Maybe it was director Shawn Levy’s dimpled grin as he talked about featuring the Smithsonian in his new movie. Or perhaps it was producer Tom Hammel’s description of how they planned to reunite Amelia Earhart with her beloved Lockheed Vega in the Museum. In any case, when the crew from Night at the Museum: Battle of the Smithsonian first met with us, I had a sense this project was going to be fun.
Watching the broadcast of the Space Shuttle Atlantis lifting off into the blue sky last week brought back memories of a research trip to the Kennedy Space Center last fall. National Air and Space Museum staff members are hard at work on a new exhibition about the history of the space shuttle era and the International Space Station.The trip included behind-the-scenes tours of various facilities at the Center and an up-close look at launch pad 39A with an elevator ride to 195 feet and a peek inside the entry hatch of Atlantis.
Every spring, the National Air and Space Museum hosts a conference for other air and space museums to discuss our "mutual concerns." The conference gathers representatives of over one hundred such museums.
I was struck by the relationship between climate change and spaceflight while rereading lately Jared Diamond’s fascinating 2004 book, Collapse: How Societies Choose to Fail or Succeed. The broad premise of Diamond’s book is that societies have collapsed many times in the past and that we may understand how and why this occurred.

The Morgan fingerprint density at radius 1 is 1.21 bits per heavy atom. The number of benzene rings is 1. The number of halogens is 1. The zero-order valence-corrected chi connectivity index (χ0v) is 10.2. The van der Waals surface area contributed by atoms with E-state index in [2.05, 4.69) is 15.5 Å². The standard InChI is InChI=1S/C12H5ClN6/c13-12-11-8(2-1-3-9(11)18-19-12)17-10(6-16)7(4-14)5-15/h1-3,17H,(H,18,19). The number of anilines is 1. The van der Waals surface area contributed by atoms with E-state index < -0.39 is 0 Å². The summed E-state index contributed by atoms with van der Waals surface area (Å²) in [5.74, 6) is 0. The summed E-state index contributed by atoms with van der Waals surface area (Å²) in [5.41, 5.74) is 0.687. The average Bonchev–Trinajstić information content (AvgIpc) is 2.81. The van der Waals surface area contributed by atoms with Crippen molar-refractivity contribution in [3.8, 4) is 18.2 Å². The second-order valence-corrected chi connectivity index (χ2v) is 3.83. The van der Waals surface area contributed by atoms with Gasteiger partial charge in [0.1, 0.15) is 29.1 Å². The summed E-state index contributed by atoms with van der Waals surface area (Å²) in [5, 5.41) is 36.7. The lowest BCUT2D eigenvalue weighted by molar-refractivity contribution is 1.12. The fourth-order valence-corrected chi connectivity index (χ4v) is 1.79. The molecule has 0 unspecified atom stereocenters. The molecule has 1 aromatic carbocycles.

The millions of visitors who pass through the doors of the National Air and Space Museum each year come to see the real thing, the actual air and space craft that shaped history – from the world’s first airplane to the back-up hardware for the latest robot spacecraft on its way to explore another world.
The National Air and Space Museum contains some of the largest artifacts in the world, which presents many unique challenges for handling and displaying. It is up to a small group of individuals, comprised of Collections and Restoration staff, to ensure artifacts are cared for and not damaged. Carrying out these duties are neither easy or for the faint of heart as we frequently utilize heavy equipment, such as forklifts, basket and scissor lifts, cranes, etc., within inches of the artifact. Working with less than an inch is typical as well. Additionally, as the National Air and Space Museum has so many oversized artifacts in its collection, we operate our own tractor trailer to support the museum's 3 locations.